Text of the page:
the UNWIND-PROTECT-CLEANUP-NON-LOCAL-EXIT proposal introduced new
concepts either; it just made explicit reference to concepts that
were already in Common Lisp. The argument that these concepts make
the language definition too complex seems to be an argument that the
language definition should not attempt to define the semantics of throwing
2] The concept of errors that aren't errors, which we need so that
users can't screw themselves with this feature no matter how hard
Last time I read the "error proposal" it included this concept. I don't
think I invented it, I just borrowed it from there while writing up the
discussion of throw vs. unwind-protect. Certainly in the absence of the
error proposal this concept is not introduced into the language, since the
language currently does not contain an IGNORE-ERRORS construct, nor any
other construct that is sensitive to the issue.
3] The implicit requirement that an implementation have some exit
mechanism other than throw so that it can unwind out of cleanup
forms even if the user can't. What does the system do when you
are running in an unwind protect and the user types an interrupt?
In fact, it seems that Moon is being inconsistent here, since he
has already assumed that interrupts do throw. If the user
interrupts when running in a cleanup do you signal an error, and
then signal an error whenever the user tries to abort out of the
All of point 3 appears to be a misunderstanding of what was being
discussed and proposed. "Transfer to a point inside the point to which
control would have transferred" is irrelevant to "the user types an
interrupt" (which I take to mean something like Maclisp's control-X
and control-G, i.e. abort the program and return to a read-eval-print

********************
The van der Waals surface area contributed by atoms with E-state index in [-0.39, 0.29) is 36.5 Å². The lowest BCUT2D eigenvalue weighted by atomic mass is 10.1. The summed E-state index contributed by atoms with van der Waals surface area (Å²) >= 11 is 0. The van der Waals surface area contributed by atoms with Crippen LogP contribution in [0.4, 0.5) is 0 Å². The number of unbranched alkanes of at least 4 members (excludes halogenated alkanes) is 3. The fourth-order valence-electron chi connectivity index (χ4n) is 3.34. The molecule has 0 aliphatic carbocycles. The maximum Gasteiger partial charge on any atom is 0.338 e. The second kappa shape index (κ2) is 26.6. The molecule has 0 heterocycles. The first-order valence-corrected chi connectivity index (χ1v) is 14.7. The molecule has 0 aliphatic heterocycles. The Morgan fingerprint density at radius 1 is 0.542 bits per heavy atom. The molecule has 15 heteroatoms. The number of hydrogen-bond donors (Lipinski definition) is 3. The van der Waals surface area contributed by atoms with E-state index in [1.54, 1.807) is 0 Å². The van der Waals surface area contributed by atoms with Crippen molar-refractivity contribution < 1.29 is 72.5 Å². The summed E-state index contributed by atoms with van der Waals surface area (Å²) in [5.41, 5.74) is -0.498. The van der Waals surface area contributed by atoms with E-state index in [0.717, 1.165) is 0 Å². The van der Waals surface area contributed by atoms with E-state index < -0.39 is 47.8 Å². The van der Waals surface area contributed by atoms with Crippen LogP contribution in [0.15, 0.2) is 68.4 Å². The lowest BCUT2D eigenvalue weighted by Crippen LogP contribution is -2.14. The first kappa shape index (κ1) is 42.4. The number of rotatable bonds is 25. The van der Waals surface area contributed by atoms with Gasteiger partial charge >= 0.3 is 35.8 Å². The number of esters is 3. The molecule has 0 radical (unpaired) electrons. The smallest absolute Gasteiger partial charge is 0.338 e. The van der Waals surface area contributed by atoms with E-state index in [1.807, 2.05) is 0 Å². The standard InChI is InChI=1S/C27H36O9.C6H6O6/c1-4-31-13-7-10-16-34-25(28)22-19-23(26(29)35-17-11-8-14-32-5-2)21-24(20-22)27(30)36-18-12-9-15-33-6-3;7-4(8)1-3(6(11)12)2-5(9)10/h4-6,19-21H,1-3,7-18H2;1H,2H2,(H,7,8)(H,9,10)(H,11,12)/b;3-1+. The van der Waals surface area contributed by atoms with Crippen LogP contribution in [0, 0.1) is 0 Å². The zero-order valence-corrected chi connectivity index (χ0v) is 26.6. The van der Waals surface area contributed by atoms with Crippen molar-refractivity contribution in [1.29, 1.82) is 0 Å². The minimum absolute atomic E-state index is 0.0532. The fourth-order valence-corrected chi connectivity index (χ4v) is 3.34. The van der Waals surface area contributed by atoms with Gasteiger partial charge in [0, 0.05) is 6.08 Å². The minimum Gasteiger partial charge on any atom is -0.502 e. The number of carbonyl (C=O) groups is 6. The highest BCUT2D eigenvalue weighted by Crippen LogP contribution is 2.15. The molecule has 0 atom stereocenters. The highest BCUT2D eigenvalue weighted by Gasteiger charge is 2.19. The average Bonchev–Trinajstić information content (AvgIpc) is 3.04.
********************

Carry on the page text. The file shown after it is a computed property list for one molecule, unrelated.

loop) since those would be transfers to a point outside of, or equal to,
any throw currently in progress.
If I had ever been screwed by this, I would think differently.
The inside-Symbolics component of this discussion originated with a
customer being screwed by this.
sure that most of the reason that this problem doesn't happen is that
people usually don't write code that aborts from unwind protect
cleanups. There is a big difference between saying that something is
rarely needed and possibly dangerous and saying that it must signal an
I am convinced that the simplest evaluation model is to say that the
unwind-protect cleanup is evaluated in the lexical and dynamic
environment of the unwind-protect form.
Nobody ever proposed anything different as far as I am aware.
Any alternative must somehow
introduce an "in an unwind protect cleanup" marker into the dynamic
environment of the cleanup forms.
The issue is actually what happens you nest throws (throughout this
discussion "throw" has been understood to include all non-local exits,
not only the THROW function). Thus the marker in question is "in throw",
not "in an unwind protect cleanup".
Yes, the dynamic state of a program that is throwing would need to
include an indication of where it was throwing to if we were to adopt
the proposal that misnested throws signal an error or the proposal that
they resume the outer throw. In the "is an error" case, there are no
requirements on the implementation, and the requirement is only that
portable programs cannot assume any particular behavior. However, I
can't imagine an implementation of throw that does -not- remember in its
dynamic state where it's going to throw to when it finishes evaluating
some unwind-protect cleanup forms.
To get back to earth after all this lofty flaming, remember that the
specific case mentioned in the UNWIND-PROTECT-CLEANUP-NON-LOCAL-EXIT
(UNWIND-PROTECT (THROW 'FOO 3)
(THROW 'BAR 4)
and the question is: what does the THROW to BAR do? One possible answer
that many people seemed to favor is it throws to BAR and the throw to
FOO never happens. The answer I prefer is that this is not a valid
Common Lisp program. Does this make the issue clear?